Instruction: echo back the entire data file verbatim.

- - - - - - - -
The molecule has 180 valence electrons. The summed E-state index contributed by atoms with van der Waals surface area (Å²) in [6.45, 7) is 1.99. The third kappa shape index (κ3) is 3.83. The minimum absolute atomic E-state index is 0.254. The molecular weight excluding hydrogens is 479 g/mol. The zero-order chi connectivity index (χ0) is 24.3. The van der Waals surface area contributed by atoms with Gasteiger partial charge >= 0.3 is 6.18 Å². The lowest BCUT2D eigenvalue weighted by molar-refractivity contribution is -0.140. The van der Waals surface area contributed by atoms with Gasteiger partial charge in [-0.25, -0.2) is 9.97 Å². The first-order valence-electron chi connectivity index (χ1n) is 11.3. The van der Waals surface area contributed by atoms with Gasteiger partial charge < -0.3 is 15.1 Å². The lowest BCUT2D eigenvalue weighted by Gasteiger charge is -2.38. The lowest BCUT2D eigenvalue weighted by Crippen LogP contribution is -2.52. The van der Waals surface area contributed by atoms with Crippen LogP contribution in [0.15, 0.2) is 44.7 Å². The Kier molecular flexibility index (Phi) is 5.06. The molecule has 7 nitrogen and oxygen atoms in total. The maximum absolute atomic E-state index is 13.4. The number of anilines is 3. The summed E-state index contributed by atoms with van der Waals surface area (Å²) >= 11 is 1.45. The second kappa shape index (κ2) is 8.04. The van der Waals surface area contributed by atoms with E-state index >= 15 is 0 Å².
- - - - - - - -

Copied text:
The molecule has 180 valence electrons. The summed E-state index contributed by atoms with van der Waals surface area (Å²) in [6.45, 7) is 1.99. The third kappa shape index (κ3) is 3.83. The minimum absolute atomic E-state index is 0.254. The molecular weight excluding hydrogens is 479 g/mol. The zero-order chi connectivity index (χ0) is 24.3. The van der Waals surface area contributed by atoms with Gasteiger partial charge >= 0.3 is 6.18 Å². The lowest BCUT2D eigenvalue weighted by molar-refractivity contribution is -0.140. The van der Waals surface area contributed by atoms with Gasteiger partial charge in [-0.25, -0.2) is 9.97 Å². The first-order valence-electron chi connectivity index (χ1n) is 11.3. The van der Waals surface area contributed by atoms with Gasteiger partial charge < -0.3 is 15.1 Å². The lowest BCUT2D eigenvalue weighted by Gasteiger charge is -2.38. The lowest BCUT2D eigenvalue weighted by Crippen LogP contribution is -2.52. The van der Waals surface area contributed by atoms with Crippen LogP contribution in [0.15, 0.2) is 44.7 Å². The Kier molecular flexibility index (Phi) is 5.06. The molecule has 7 nitrogen and oxygen atoms in total. The maximum absolute atomic E-state index is 13.4. The number of anilines is 3. The summed E-state index contributed by atoms with van der Waals surface area (Å²) >= 11 is 1.45. The second kappa shape index (κ2) is 8.04. The van der Waals surface area contributed by atoms with E-state index >= 15 is 0 Å².